As cellular network providers phase out 3G service, fire alarm panels and other key life safety equipment will be impacted.
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Many hospitals have begun making changes to shift to powerful new 5G capabilities, but it’s now apparent that some critical systems may be left without function following network providers’ nationwide phase out of the less advanced 3G network. With changes happening quickly, critical devices — including hospital fire alarms — may have already lost their ability to automatically alert first responders in the event of an emergency.
More troubling yet: Many hospitals may not even be aware that critical systems have lost this ability to communicate.
The American Society for Health Care Engineering (ASHE) has alerted its members to this issue. Jonathan Flannery, MHSA, CHFM, FASHE, FACHE, senior associate director of advocacy, explains, “Within the fire alarm system is a dialer, a small device that calls first responders and tells them what alarm has triggered.”
It’s that dialer that is utilizing the 3G network in many health care facilities to alert first responders to an emergency. In the event that the 3G network is phased out in a particular area, that dialer stops working and fire alarm panels present a “comm loss” or “communication failure” alert.
“But, if you’re not watching the panel, you may not see it,” Flannery adds. “It could sit there for days, and you’d never know that your system is not going to call the fire department.”
Joshua Brackett, PE, SASHE, CHFM, system regulatory director for Banner Health, headquartered in Arizona, advises peers in facilities management against relying on monitoring companies to alert facilities leaders to a problem. As he was told upon contacting the monitoring company serving Banner’s facilities, “[They] are swamped because of this issue.” Also, out-of-date distribution lists may add time to the backlog of calls service providers need to make.
Although this issue is of paramount importance, health care systems may find there is no blanket solution for inspecting all impacted systems.
For example, Brackett notes that a large institution such as Banner Health, which is comprised of 30 hospitals and 400 clinics across six states, may have various monitoring systems and signals being used throughout its facilities. “It would not surprise me if we have 75 different ways that we’re monitoring fire alarm panels,” he says.
ASHE has put together publicly available guidance to help facilities managers ensure key life safety equipment is working properly, and that facilities stay in compliance with national standards. The guidance can be accessed at ashe.org/national-phaseout-3G-has-begun.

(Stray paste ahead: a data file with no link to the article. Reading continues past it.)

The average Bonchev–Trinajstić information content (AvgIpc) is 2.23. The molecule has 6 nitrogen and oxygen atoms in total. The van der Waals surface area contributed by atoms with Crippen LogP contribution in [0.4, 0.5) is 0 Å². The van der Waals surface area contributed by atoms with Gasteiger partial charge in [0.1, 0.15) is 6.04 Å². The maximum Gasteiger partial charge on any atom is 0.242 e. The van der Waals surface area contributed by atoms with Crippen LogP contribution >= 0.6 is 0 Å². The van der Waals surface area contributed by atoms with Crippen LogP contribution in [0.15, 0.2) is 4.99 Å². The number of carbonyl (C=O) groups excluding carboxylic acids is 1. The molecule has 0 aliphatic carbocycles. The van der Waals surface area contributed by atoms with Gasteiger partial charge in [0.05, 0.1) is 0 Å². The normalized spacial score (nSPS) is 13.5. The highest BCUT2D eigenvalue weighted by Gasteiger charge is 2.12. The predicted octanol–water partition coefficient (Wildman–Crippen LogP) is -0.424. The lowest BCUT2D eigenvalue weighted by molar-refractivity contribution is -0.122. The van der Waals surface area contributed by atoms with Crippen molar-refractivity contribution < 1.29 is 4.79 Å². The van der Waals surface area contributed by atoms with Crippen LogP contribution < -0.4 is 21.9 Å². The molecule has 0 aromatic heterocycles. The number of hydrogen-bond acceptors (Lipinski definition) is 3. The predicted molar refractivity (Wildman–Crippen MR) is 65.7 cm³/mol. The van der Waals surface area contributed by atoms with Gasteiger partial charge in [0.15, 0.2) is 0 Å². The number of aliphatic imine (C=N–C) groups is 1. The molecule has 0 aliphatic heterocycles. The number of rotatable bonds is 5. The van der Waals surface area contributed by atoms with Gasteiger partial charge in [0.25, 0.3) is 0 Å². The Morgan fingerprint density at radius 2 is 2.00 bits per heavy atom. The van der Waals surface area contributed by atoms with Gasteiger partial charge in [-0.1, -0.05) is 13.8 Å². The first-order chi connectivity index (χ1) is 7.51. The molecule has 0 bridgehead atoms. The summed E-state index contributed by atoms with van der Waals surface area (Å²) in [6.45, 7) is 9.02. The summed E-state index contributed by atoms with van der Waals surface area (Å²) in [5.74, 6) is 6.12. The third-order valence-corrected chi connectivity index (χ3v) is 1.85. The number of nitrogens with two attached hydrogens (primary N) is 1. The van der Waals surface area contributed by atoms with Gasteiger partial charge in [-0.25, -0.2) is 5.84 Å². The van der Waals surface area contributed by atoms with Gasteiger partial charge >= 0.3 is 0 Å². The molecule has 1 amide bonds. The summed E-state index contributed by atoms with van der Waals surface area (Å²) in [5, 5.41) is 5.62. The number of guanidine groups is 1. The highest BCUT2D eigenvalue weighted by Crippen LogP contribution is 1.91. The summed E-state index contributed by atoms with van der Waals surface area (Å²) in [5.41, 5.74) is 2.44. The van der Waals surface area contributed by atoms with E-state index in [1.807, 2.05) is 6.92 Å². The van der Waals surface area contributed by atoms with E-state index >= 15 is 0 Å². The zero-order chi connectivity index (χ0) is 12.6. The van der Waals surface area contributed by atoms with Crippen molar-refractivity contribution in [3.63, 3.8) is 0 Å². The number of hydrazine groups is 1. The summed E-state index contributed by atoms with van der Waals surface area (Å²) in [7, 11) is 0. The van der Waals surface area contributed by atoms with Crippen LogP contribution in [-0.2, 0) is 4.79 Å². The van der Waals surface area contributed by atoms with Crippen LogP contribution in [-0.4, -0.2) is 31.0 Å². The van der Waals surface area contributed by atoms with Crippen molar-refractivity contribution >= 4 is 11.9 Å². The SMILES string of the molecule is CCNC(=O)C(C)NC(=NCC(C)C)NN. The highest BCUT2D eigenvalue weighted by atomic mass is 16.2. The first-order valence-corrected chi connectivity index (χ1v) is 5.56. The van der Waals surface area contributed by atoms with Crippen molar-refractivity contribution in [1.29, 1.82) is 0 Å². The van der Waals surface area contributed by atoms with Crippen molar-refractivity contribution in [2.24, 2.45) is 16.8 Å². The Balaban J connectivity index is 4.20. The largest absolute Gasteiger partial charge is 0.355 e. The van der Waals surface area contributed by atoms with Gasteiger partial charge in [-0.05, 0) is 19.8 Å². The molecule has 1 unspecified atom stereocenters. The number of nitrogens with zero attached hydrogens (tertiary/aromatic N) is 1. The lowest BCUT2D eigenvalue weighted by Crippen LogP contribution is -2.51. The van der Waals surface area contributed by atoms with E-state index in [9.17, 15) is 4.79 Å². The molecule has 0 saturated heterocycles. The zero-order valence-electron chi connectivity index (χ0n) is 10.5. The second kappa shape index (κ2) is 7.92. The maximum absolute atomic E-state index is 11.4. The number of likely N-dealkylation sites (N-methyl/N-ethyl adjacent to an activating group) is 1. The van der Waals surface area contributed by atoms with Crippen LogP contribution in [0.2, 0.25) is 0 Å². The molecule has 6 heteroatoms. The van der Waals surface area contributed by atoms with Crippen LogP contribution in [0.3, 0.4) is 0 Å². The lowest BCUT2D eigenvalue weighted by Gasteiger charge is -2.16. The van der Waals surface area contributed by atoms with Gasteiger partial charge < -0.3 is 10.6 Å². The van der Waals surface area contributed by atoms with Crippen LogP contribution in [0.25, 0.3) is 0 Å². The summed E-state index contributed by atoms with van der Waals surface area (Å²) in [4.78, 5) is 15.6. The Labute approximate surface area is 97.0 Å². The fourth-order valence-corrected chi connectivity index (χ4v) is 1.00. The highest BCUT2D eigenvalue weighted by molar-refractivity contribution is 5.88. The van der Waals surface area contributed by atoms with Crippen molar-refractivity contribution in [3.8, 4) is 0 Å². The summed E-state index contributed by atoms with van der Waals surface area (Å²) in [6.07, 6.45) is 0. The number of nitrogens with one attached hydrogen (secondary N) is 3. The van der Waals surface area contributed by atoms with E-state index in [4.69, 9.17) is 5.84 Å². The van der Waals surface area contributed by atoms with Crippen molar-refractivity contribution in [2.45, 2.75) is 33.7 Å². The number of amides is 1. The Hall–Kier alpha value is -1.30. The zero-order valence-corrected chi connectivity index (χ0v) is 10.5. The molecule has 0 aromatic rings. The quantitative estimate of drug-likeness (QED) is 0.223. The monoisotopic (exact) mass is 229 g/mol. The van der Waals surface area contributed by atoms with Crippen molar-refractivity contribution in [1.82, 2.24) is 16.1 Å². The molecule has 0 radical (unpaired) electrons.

A key first step is alerting building managers at each facility to check their fire alarm panels, in compliance with NFPA 72, Chapter 14, “Inspection, Testing, and Maintenance.” Brackett advises contacting security managers as well, as these systems may be tied into one another.
In the event that a panel is registering a communication failure, Flannery says, “You’ve got to establish a fire watch. Put someone at the panel who has the ability to communicate with first responders, so that you can call them immediately if an alarm comes in … until you’ve got this system replaced.”
Once life safety systems are addressed, it’s important to determine what other systems may be impacted.
3G dialers are not only used in fire communication systems. They also can be found in building automation systems, chemical water testing systems and even X-ray machines, among other devices. To identify which systems may be affected by the phaseout, Flannery suggests facilities managers reach out directly to the monitoring service, as they can determine which devices are impacted.
Be cautious, however, of signing a new service agreement, Brackett says.
“Whoever is coming out to do this rarely owns the existing contract, so if they can cancel the old contract and get a new one, it’s more revenue for them,” he says. “Unless you’re having problems with your monitoring company, don’t do that.”
One change Brackett does suggest considering is an investment in alternative solutions to more strategically address this issue going forward. “We’re looking at a radio mesh network because you’ll never have this issue,” he says. “There are other ways of doing this that are smarter and less burdensome.”
The target dates for 3G shutdowns vary by provider. AT&T completed shutting down its 3G network in February 2022; T-Mobile’s Sprint 3G backbone will be deactivated on June 20; and T-Mobile’s remaining 3G network will be deactivated by July 1. Verizon has begun its phaseout and plans to completely retire the system by the end of 2022.